Named after Bologna, a city in northern Italy, the true origin of the Bolognese breed is largely unknown. Records indicate that the breed has been in existence from as early as 1200. Despite the mystery of its origin, the Bolognese is believed to be a direct descendent of the popular Maltese breed, which is part of the Bichon group of canines. The breed features prominently in various ancient tapestries and paintings, having been owned by some of the most notable figures in history, including Catherine the Great of Russia.
Part of the 'toy' group of canines, the Bolognese is a compacted breed with a white coat, characteristic ovoid-shaped skull, a black nose and high-set ears. The distinctive woolly-textured coat characterises the breed, shedding little to no hair, and requires regular grooming to maintain manageability and appearance. The Bolognese is a notoriously faithful watchdog, vigilant to change but not an incessant barker. Non-aggressive by nature, the Bolognese is companionable and suited to small domestic environments that might not boast an outdoor space.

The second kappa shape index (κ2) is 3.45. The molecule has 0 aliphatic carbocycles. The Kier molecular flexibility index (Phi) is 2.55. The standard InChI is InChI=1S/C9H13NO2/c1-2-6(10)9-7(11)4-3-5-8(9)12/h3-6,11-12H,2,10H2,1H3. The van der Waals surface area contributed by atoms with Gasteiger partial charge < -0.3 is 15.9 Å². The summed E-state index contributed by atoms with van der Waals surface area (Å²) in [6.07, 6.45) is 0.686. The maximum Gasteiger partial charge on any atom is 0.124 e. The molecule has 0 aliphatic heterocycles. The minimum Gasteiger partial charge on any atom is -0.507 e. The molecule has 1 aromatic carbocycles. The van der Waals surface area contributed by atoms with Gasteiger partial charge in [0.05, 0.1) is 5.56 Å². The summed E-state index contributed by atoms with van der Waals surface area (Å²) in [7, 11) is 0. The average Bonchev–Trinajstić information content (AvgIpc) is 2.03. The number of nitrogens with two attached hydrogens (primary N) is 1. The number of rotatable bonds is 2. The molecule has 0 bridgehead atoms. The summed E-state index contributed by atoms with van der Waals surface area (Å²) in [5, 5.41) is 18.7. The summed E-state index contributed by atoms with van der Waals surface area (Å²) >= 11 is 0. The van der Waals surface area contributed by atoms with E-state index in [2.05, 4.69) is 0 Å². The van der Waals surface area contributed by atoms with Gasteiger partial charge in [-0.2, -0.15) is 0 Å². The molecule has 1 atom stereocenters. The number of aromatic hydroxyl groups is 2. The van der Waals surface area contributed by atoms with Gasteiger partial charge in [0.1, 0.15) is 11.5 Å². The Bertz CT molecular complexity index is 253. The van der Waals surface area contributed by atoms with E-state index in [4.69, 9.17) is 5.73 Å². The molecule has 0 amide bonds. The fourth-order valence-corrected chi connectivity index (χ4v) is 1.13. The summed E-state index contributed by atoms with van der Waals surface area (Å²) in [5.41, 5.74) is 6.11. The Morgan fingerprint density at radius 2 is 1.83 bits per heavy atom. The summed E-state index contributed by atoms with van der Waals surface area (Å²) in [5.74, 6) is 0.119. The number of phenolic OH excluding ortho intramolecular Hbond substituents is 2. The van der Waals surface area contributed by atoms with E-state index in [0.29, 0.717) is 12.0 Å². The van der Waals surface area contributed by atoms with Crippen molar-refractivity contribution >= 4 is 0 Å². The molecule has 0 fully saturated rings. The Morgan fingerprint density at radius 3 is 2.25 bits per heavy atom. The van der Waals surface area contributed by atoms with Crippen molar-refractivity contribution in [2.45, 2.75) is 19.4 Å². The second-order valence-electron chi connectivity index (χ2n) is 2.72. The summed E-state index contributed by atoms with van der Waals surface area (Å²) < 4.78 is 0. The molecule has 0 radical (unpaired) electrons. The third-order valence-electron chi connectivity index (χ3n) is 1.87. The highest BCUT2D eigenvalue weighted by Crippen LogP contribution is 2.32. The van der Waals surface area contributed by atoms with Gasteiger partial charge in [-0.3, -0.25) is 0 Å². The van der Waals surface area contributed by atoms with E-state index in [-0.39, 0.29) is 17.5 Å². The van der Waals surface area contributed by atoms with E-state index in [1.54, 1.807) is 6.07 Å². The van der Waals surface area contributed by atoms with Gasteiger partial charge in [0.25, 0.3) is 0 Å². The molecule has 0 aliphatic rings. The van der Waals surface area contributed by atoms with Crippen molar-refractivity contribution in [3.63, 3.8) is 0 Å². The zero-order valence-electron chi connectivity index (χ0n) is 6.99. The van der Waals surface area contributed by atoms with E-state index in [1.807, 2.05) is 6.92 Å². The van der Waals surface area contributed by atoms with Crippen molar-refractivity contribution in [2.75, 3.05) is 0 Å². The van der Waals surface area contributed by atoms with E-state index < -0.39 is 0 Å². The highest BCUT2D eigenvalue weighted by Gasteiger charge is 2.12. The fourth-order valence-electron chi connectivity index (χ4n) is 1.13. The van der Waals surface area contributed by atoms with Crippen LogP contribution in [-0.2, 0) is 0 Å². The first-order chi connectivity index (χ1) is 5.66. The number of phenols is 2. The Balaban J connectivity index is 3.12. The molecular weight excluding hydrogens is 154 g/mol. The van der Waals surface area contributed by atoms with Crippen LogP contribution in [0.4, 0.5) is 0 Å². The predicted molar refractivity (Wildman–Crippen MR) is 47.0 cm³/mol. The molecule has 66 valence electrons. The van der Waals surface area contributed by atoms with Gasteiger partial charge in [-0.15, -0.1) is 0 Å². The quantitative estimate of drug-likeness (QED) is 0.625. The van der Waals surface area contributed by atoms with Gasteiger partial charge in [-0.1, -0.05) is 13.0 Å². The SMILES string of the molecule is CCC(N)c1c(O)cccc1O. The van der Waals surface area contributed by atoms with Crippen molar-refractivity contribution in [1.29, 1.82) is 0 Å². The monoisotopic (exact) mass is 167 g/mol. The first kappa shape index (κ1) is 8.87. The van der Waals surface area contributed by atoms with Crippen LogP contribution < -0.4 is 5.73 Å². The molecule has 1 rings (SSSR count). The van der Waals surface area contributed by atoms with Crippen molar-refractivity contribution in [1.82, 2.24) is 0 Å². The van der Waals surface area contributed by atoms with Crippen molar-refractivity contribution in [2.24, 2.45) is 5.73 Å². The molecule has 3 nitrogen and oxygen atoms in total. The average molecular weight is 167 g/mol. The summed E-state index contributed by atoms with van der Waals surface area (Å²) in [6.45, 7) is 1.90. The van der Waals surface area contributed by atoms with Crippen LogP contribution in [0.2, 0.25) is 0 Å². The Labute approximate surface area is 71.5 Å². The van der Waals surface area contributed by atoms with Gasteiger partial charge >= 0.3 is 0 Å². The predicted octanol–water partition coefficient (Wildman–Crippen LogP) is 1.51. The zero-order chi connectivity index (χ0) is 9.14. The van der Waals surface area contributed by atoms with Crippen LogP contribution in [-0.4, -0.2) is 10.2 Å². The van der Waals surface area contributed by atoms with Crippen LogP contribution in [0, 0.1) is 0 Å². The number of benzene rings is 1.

Whilst reduced size is characteristic of the breed, it does not lack in intelligence or energy, however the Bolognese is susceptible to behavioural problems induced by its relatively small proportions. The Bolognese breed has high trainability, weighs in at 2.5-4 kg depending on its gender, and has a life expectancy of roughly 14 years when appropriate care is shown. In general, the Bolognese is a friendly, loyal and quiet breed, with a gentle and easy temperament that is suited to families.
The Bolognese is not particularly susceptible to any known common health complaints, although, as with most breeds within the 'toy' branch of canines, the Bolognese can experience behavioural problems, including separation anxiety and issues relating to leadership.